The high school soccer coach who runs his boys down the chaotic rush hour streets with increasingly more intense exercise regiments — last week they carried teammates on their shoulders. The buses with their horns that sound like miniature melodies, festooned with hand painted patterns across the panels and eyelashes on the headlights. The family of monkeys that races across the bird nests of power lines every Thursday morning during my coffee at Top of the World Cafe. The cows that dominate the roads like soccer moms in SUV’s. The SUV’s that get strong armed off the road by said cows. The soccer moms who… well, I’ve learned not to say anything about soccer moms when in a new country.

The three old ladies selling produce on the curb. The really, really old lady baking ears of corn on a smoldering log, plumes of smoke engulfing the road. That one goat, who might be “mutton” come tomorrow. Rusty the Dog. Grumps the Dog. Japanese Tracksuit Guy. The Overly Nice Korean Family. The Bangladeshi shopkeeper who insists my wife needs a bindi. The Negotiating Space Dance I perform with other pedestrians, where I repeatedly step off then back on the sidewalk whilst trying to dodge meandering motorcyclists, bossy taxis, and of course, random cattle.

Actually, that last thing I won’t miss at all.

A place is defined by its people. Patan has some of the best. Last week, little Floyd bolted from the gate, no doubt to chase his personal dragon, a toad venom addiction. The escape happened at noon, as we were informed by our housekeeper, who was in a right state. Being at work, there was little we could immediately do but print out LOST flyers. I received regular updates from our housekeeper and gardener, who had fanned out to all the nearby homes and shops, making inquiries. When we finally started our canvassing efforts, everyone showed genuine concern, even if language was a barrier. Almost all the shop and cafe owners agreed to post our flyer, which was written in English and Nepali. The local animal shelter helped us out with tape. We searched for almost two hours after work. I was nearly back home when I ran into my landlord. He too had been on the search, after our guard informed him of the problem. More than I could’ve expected from any landlord back home!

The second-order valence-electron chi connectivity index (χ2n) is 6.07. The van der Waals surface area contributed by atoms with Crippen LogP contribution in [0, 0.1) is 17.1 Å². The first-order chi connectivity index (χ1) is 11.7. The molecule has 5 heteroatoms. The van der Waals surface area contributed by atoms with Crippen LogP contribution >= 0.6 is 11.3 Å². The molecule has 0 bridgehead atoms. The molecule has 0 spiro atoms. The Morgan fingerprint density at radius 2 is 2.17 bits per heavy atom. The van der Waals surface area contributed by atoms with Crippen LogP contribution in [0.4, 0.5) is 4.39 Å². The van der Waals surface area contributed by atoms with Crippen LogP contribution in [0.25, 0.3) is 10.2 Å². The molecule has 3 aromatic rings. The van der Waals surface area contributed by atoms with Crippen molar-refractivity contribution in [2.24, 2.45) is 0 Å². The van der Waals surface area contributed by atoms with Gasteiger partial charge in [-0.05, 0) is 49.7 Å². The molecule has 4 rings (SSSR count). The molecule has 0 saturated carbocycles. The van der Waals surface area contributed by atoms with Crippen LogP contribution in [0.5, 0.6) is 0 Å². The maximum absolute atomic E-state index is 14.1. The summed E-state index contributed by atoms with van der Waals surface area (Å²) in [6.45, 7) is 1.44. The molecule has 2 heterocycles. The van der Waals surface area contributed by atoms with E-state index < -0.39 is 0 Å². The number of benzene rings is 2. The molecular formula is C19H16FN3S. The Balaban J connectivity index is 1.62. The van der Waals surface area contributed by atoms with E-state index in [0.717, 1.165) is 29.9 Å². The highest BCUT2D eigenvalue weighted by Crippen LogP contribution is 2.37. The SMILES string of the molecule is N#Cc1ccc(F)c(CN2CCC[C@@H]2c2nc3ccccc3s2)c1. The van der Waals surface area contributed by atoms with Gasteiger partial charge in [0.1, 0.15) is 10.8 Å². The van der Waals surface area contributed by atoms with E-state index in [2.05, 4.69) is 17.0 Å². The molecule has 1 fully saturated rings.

At long last, Floyd returned home more than 12 hours after his prison break. He was high as a kite on toad venom. An intervention is planned.

Since that difficult evening, people all over the neighborhood still ask about Floyd. Did he come home? How is he? Was he hurt? We are so happy you have now back your dog.

Love this place.

Here, locals consider me a “Good American.” It’s unlike other places, where my nationality was met with nonchalance (which I prefer), overly jubilant praise (usually from Arabs, which felt weird), or on rare occasions, spite (usually from British people). The Good American conversation usually sounds like this:

“Oh. You’re from Am-ERR-ica. I am surprised. I thought you were Canadian. I mean, you’re so… normal. And nice. And you haven’t offended anybody. And you said you don’t very much like war or guns or bigotry. Yes. Surprising. You are a Good American.”

Jeez, Americans! What have you been doing in Nepal these last few years?

The expat scene here is something completely different than what I experienced in other countries. In Lebanon, diplomats and UN staffers hunkered down behind barbed wire and cement walls, far and away from the joyous, frenetic, occasionally life-threatening hustle of the glorious city life. Bali was pretty much a summer camp for over indulgent grownups. Sweden, there was an unspoken climate of anxiety amongst expats, a cloud of shame that followed every person who didn’t blend, every person who failed to put forth a concerted effort to speak the language. Probably a word for that in Swedish, but I’ll never know.

Here in Kathmandu, it’s a combination of all those things. There are more NGO’s on the ground than the alphabet can handle, and everyone is very serious about their work. At least until five o’clock hits. At that point, the bars fill with boisterous conversations, fueled by local spirits of questionable origin. And yet, there’s a “face” that expats wear. A face that advertises “Don’t mess with me, I’m (practically) local.”

Maybe it’s the women who so readily don scarves and saris. Or the men with their locally tailored (read: super slim cut) suits. Or the one-upmanship of local food knowledge — tongue and guts are fine dining here (for some).

I don’t hate it. In fact, I cannot wait to immerse myself in it.